• SeaanUiNeill

    Nevin, if you read the appendix to the report you can read Birrell’s own words where he scathingly identifies the example of the UVF as the source of the revival of violent republican seperatism from marginalisation. The Report itself is at pains not to offend Carson, but the raw evidence speaks for itself. Again you take a secondary interpretation as your “proof” rather than the words of the person himself,

    I did post the full quote recently in response to Aodh, but have problems actually working s keyboard with my broken arm. You will have to check out the appendix yourself.

    The Irish Volunteers certainly did not predate their inceptive example. F

  • El Daddio

    Birrell is perceptive.

    “always a section of opinion in that country bitterly opposed to the British connection.”

    Connection is not an incorrect word, but perhaps there are some more.. strong words that may be more apt. However, to his credit, he does realise that (most of) we are (or consider ourselves) a different people to the “British”. If we were one and the same, there wouldn’t be a “connection”.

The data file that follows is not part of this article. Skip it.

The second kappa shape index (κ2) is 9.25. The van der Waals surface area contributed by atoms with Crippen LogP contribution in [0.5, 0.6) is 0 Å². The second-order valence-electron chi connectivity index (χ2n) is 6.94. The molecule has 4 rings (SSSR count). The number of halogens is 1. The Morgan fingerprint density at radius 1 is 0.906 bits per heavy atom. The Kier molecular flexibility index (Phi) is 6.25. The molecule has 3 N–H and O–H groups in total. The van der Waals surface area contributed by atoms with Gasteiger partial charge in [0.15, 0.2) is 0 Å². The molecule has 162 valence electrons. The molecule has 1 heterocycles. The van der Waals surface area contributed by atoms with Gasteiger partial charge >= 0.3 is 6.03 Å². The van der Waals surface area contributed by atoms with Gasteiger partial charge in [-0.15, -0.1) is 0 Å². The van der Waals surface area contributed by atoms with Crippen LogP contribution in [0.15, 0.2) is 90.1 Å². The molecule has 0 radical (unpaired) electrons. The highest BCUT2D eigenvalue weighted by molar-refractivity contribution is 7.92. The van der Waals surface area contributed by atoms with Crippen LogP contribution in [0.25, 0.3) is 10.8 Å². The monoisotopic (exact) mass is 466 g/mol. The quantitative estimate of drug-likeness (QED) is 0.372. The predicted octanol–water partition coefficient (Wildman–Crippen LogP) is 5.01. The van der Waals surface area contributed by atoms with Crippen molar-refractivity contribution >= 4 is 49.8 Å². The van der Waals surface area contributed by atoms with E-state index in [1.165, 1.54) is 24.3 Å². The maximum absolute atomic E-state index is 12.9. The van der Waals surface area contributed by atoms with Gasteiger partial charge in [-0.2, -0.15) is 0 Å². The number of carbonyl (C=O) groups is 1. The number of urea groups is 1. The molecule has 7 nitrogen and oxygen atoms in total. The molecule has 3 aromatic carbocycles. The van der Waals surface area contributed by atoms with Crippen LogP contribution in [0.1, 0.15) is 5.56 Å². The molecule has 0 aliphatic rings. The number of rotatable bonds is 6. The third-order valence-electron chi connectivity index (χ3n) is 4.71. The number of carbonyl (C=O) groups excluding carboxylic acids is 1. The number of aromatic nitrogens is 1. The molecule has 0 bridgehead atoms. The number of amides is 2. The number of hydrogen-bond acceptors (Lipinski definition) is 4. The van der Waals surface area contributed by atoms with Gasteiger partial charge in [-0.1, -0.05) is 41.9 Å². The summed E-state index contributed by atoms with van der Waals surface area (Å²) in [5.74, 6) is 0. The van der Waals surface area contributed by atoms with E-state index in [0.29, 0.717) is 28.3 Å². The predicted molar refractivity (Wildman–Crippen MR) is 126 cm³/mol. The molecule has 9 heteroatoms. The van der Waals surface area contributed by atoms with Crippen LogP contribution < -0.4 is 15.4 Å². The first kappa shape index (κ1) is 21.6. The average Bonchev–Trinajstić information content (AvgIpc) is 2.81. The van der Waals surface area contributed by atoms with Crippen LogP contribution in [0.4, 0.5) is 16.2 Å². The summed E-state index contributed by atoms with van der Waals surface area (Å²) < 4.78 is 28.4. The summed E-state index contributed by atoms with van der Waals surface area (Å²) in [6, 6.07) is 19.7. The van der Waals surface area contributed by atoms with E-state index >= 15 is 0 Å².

• MainlandUlsterman

    je viens de vomi

  • SeaanUiNeill

    Hi El Daddio, the broad sweep version of the public history narrative is compelling, but highly misleading. Things really need to be examined close up and in careful detail. The success of Parnell in the 1880s effectively marginalised the violent tradition and crazed a situation where the IPPs constitutionalism had swept the field. As Helen Waddell said in a letter in 1916, by 1912 Ireland had been entirely won for Constitutionalism and the seperatist movement which looms so large after 1816 was a tiny marginalised group of outsiders. The UUCs Ulster Day signing of the Covenant in 1912 and the recourse to arms in1913 with the creation of the UVF changed the scene dramatically. It was like the shift between 1967 when people were marching against the Vietnam War who would in 1969 be marching to Derry.